Fathers like Popham, whom as children experienced many sporting event and developed lasting memories, are finding it difficult to provide the same sort of special experiences only found in live sporting arenas. When buying tickets, what many people fail to realize is the cost surrounding the games outside the initial ticket purchase. For example, at a recent Phillies game I attended at Citizen Bank’s Park my upper level seat cost 35 dollars.Throw in parking cost at 10 dollars, hot dog, soda, popcorn, and peanuts cost a combined 17, and finally a pack of Phillies official trading cards at 3 dollars. All these costs calculated together adds up 30 dollars; only five dollars less than what I paid for the ticket in the first place! I could not even imagine the cost if I had to take a son along with me and the costs he would incur. This example demonstrates the growing trend surrounding sporting events. More and more fans are finding it hard to constitute spending a good portion of their pay checks on tickets to games coupled with the other costs surrounding the entire event. While both father Popham and Haines struggle with the choice of buying ticket vs. watching on TV, other fans like Mark Weinstien of Georgia struggle in selecting which events they want to sacrifice.
“The current economic situation impacted me as far as this is the first year in a long time I did not attend a baseball game. I am going to a football game but will have to strongly consider finances when deciding to attend a hockey or a basketball game (something I try to do on a yearly basis also).”
Weinstien still is electing to attend sporting events, but at the same time has the tough decision on which ones to attend. In the past, he has watch live an array of different sporting spectacles, now he has to choose between sports. This idea hit me especially hard because I love every sports team in Philadelphia and having to question my loyalty to different teams in the same city is a extremely disheartening idea. Although the data has not surfaced concerning how the economy has affected viewers between leagues, its will be interesting to see in the future how this conundrum played out. Unlike the examples above, some families plan to attend the same amount of sporting events, while at the same time sacrificing other aspects of their life. Take Adam Stevenson of Toronto for example,
“I am an avid Toronto Blue Jays fan and attend spring training each year. As a family, we attend roughly 5 games a year and spend an average of $200/game including tickets. Will we spend less now? Probably not. That’s because we budget accordingly for the things we enjoy to do. We don’t spend more than we have on things that we THINK we need — baseball included.”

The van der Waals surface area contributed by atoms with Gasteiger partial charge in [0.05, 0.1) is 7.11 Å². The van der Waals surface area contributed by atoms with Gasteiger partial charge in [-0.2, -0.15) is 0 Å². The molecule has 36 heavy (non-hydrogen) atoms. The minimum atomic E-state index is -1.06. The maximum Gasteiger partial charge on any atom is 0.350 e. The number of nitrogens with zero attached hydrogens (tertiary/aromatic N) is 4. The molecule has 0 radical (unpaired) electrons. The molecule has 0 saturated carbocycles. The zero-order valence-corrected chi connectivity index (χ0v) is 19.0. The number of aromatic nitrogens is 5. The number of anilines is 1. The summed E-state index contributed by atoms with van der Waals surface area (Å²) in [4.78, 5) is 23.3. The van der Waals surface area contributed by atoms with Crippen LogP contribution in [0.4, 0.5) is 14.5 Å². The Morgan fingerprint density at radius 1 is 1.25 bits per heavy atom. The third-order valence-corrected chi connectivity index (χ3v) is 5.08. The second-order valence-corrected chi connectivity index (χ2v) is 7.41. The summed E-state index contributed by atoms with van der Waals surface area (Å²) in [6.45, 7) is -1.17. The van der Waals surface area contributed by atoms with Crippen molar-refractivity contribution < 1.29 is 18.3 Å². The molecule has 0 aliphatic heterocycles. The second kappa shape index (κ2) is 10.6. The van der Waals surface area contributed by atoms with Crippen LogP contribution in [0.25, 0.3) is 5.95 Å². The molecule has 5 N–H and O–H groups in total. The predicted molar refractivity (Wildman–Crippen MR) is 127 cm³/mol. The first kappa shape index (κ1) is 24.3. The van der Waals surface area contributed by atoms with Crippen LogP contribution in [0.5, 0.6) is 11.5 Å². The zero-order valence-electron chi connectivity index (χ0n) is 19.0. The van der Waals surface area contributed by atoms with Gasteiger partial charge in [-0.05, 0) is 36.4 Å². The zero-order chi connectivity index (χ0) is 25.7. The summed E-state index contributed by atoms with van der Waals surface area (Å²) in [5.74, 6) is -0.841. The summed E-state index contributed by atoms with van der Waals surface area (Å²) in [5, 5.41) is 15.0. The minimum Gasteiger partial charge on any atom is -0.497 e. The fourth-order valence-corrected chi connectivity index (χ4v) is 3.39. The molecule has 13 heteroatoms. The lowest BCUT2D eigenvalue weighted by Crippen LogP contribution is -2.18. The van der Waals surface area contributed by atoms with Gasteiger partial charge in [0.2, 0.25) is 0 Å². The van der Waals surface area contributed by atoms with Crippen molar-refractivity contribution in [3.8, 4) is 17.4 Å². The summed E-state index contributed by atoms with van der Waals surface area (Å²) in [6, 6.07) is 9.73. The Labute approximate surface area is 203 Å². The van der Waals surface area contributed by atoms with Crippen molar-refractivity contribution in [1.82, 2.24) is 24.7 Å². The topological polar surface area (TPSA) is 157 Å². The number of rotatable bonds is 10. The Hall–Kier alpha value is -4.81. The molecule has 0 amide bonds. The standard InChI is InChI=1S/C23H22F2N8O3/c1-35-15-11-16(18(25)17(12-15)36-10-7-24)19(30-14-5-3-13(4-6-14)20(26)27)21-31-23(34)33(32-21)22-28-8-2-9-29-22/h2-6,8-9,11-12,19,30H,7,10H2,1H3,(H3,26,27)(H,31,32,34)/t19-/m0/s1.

Instead of electing to exclude sporting events from their costs, Stevenson has decided to spend less on other aspects in life in order to spend more on sports. Many Americans, myself included, love sporting events so much that they take precedent over other aspects of life. Luckily for me, Philadelphia has been relatively successful, in terms of winning, over the past decade with their sports franchises, but other teams, such has the NFL’s Detroit Lions, have seen their attendance and fan support dwindle over the years. Take Lion’s Brian Blight for example,
“I won’t attend another Detroit Lions game until they prove to me that they are competitive. Matt Millen did not fair well up in Detroit, but that organization stunk long before Mr. Millen arrived at the scene. I wish they would dissolve the whole team!! The Detroit Lions are an embarrassment to the NFL.”
This goes to show that the economy sometimes has no affect on whether tickets sell. The NFL year in and year out has been the most popular and profitable league in America, but if your team fails to win on a consistent basis, fans will begin to question their decision on purchasing tickets. Especially in such an economically troubled place like Detroit, ticket sale will see significant decline is the Lions can not find a way to win at least one game this year. (Lions went 0-17 for the first time in NFL history last year). In cities like Boston and New York, teams have fared well and championships have been one (Patriots, Celtics, Giants etc.) and it reflects considering both cities boast the highest average ticket prices in America.
The example shown above of real American sports fans and the affects of the economic downturn demonstrate a growing trend. Where fans used to buy tickets on the regular without much thought, now household budget, or totally eliminate live sports expenditure. In my next post, I will evaluate how this startling new sentiment has affected the approach franchises and owners take towards ticket sales and overall profit gathering.
“Economy dips and fans react.” Michael McCarthy, USA Today. October 17, 2008
“Sports, too, hit hard by the economy.” Dan McGgrath, Chicago Tribune. December 16 ,2008